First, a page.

Boom and bust are the rhythm of the construction business, and even the more-stable maintenance industry feels the rhythm of the overall economy with its cycles of expansion and contraction.
As I write this column, it looks like we are headed for another trip down the negative side of the sine wave. The business community is understandably worried about constricted world economies and a likely recession and deflation next year. No, that is not good; but how much does it really matter to you as an individual?
Do bad times affect your livelihood? Certainly. Do bad times control your livelihood? Not without your consent.
Opportunity is what you make of it. In good times and bad, there are people who make money. Remember, recession means business slows down; it doesn't stop altogether. Plenty of people did well even during the great depression. I used to work for a contractor who made a lot of money during those years. He said it was very tough, and the company had to conduct business on a cash basis. But somehow he adapted, kept trying, kept adapting, and came through it looking pretty good.
The fact is: You can control no one but yourself. If a recession comes, there is nothing you can do to stop it; the things that caused it already occurred. You are faced with the economy as it is. Your only choice is what to do about it.
All things considered, we are in the best position we have ever been to weather hard times. We have traditional power work to follow (and whether business is bad or good, people always want power circuits to their lighting and appliances). We also have a palate full of high-tech businesses springing up all around us. This is new and different, and most of us have not properly appreciated it. There are literally a dozen specialties sitting in front of every electrical professional waiting to be picked up.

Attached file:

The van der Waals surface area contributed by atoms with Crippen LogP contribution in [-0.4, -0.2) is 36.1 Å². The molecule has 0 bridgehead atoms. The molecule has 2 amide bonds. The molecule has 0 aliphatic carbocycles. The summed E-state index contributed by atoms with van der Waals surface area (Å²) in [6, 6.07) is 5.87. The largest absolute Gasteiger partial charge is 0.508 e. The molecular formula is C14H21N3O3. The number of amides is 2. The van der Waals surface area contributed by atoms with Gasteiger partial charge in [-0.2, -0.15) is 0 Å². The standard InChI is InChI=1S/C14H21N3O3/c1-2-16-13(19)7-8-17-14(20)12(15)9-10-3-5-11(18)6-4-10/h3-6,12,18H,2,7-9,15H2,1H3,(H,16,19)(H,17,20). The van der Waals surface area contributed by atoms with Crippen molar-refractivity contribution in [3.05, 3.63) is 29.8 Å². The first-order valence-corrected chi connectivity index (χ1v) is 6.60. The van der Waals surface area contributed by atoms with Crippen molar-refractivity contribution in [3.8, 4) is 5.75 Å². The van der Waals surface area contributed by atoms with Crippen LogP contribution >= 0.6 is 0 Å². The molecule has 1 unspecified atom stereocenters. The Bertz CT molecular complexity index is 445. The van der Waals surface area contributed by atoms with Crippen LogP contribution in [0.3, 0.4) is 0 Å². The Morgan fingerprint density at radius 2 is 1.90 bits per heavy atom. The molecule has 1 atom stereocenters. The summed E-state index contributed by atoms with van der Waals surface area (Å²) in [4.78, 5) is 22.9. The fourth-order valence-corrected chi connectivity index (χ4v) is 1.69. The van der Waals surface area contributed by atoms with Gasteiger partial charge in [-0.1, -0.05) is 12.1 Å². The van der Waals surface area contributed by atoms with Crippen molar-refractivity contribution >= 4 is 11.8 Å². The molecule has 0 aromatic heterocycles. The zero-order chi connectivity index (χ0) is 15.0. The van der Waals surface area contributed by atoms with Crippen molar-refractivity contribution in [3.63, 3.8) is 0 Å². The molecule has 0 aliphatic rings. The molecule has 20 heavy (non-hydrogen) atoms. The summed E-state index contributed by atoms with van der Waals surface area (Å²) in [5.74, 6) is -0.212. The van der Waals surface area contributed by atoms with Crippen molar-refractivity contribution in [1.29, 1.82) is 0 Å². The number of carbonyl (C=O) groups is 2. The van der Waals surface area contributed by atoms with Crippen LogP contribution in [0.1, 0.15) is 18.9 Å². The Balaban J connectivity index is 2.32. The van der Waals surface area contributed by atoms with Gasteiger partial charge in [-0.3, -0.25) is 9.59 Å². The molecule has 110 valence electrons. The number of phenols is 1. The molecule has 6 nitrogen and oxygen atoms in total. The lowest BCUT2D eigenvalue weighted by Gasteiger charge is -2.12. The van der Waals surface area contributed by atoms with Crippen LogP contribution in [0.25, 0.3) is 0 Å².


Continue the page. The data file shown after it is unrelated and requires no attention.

What do these require of you? Not much. Almost all of this "specialty work" entails installing cable and connecting equipment: the things we do every day. To learn a specialty only requires spending some time learning the details of wiring types and connection schemes. You could do that by studying at lunchtime for a couple of months.
Regardless of your place in the electrical industry, your worth to your employers and customers is based upon what you can do for them. The best electricians always work, and the best contractors always get jobs. Improving your skills is relatively easy and pays very well.
Is there any good reason not to learn a new specialty? Pick one you think will make you more valuable to your company, and get started. (There are plenty to choose from: computer networking, control work, fiber optics, security, power quality, and others.) By spending a few hours a week, you can become an expert in one of these areas by summer.
Maybe we'll get lucky; maybe there won't be a recession. That would be nice. But remember: There is no such thing as a free lunch, and you can never cheat reality for long. Get ready for slow times now. If by some stroke of luck they don't come, you'll be at even more of an advantage.